IV Rank & IV Percentile
First, this won’t be a lengthy discussion about implied volatility or the impact it has on options pricing. That will come later.
This page is meant to describe IV rank and IV percentile in the simplest terms possible. I’ll also provide the script that can be added to ThinkorSwim so these indicators appear as a subgraph on all your charts (see end of this page).
Is there a difference between IV rank and IV percentile?
Yes, but in my opinion the difference isn’t discernible enough to quibble over. Don’t believe me? Google it and see for yourself. Both indications are similar, one just requires a more complex calculation to derive essentially the same information. Sure arguments could be made for one over the other but why waste the time, this indicator is mostly just useful in gauging quickly what side of the trade we should be on.
So, What is it?
In the simplest words I can use to describe, IV rank and IV percentile are a gauge of where current IV is compared with where it’s been. To say it differently, the percentage shown on our charts is a reflection of current IV relative to its past IV. This is probably best demonstrated with an image. Check it out below and I’ll explain.
Click to Enlarge.
If the IV rank or IV percentile of SPY is at 11% today, that means over the past year IV has been lower than its current position only 11% of the time (or higher 89% of the time).
Why is this important?
It helps us determine whether its more beneficial to be net buyers or net sellers of options. When IV rank is high we want to be sellers of options and when it’s low we want to be buyers. That’s all.
The reasoning is simple. When IV is high there is more uncertainty in the market and large moves are expected. If uncertainty is high we should be compensated for the expected extreme moves. Likewise, if IV is low then premiums are low and we’re suggested to be net buyers.
You may have also noticed another useful caveat associated with the IV rank. It can help shed some light on the future direction of an underlying. How? Well, when volatility is high it can only go lower and when it’s low it can only go higher. This isn’t to say it can’t stay high or low for long periods of time, because it absolutely can. It’s just another way to use the tool in our belt.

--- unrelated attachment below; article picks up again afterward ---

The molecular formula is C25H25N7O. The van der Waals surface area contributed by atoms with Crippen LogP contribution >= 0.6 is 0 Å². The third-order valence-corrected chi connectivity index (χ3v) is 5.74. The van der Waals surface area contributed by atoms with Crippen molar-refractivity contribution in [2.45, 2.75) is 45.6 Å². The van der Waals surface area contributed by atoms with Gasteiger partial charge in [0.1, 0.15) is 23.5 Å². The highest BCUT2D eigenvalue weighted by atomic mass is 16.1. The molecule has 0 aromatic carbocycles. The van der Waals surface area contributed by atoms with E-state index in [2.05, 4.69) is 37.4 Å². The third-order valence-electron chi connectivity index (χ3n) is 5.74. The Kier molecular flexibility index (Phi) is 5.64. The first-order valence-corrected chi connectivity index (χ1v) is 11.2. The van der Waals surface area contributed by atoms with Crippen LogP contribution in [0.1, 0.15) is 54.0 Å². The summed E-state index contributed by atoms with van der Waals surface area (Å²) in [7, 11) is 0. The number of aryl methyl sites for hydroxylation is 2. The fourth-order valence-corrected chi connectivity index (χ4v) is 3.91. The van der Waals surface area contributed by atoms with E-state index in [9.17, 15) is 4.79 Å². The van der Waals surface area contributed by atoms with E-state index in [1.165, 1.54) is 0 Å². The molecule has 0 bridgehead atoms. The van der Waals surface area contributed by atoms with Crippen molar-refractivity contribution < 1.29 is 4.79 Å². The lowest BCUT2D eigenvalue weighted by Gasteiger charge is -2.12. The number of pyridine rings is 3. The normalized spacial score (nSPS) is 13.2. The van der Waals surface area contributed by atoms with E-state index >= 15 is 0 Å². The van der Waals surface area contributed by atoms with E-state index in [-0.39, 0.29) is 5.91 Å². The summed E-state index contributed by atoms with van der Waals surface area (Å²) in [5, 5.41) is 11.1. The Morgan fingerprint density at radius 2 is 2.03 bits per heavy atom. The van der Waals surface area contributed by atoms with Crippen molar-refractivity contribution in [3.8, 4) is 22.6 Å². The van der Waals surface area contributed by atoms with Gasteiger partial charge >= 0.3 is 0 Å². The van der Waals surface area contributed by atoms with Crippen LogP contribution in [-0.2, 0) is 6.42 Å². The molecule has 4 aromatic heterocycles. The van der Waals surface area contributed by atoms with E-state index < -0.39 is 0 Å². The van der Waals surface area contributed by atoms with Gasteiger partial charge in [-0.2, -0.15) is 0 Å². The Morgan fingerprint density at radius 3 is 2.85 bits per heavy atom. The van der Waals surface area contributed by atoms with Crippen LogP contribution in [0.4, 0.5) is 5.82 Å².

Individual indicators don’t have to tell a complete story themselves, they only have to add a verse to the page and that’s all IV rank does for us or is intended to do. But I like it because I can quickly see the volatility relationship between past volatility and quickly determine what side of the trade is likely more profitable.
Have any thoughts? Please share below.
To Add IV Rank to ThinkorSwim Charts:
IV Rank Script: taken from tastytrade.com.
1) Go to ‘Charts’ tab
2) Click on the “eye-dropper” icon (officially called “edit studies icon”…same line where you type in the ticker same symbol, first icon moving left to right)
3) Click on “Edit Studies” and then “New”… Lower left hand corner
4) Delete everything in the box. (plot Data = close;)
5) Paste the entire code listed below
6) Name the Study
7) Click ‘OK’
8) Click ‘Apply’
9) Click ‘OK’
input period = AggregationPeriod.DAY ;
#hint period: time period to use for aggregating implied volatility.
input length =252 ;
#hint length: #bars to use in implied volatility calculation.
def ivGapHi = if isnan(imp_volatility(period=period)) then 99999999999 else imp_volatility(period=period);
def ivGapLo = if isnan(imp_volatility(period=period)) then -99999999999 else imp_volatility(period=period);
def periodHigh = highest( ivGapLo,length=length);
def periodLow = lowest( ivGapHi, length=length);
def ivRange = periodHigh – periodLow ;
def ivp = round( 100*(imp_volatility(period=period) – periodLow)/ivRange, 0);
AddLabel(1, Concat(“IV% “, ivp), if ivp > 80
else if ivp < 80 and ivp > 50
——————END ABOVE THIS LINE———————
a) Use 252 as input length for 1-year or 52-week IV percentile
b) You can change 252 to 189 for 9-month IV percentile
c) You can change 252 to 126 for 6-month IV percentile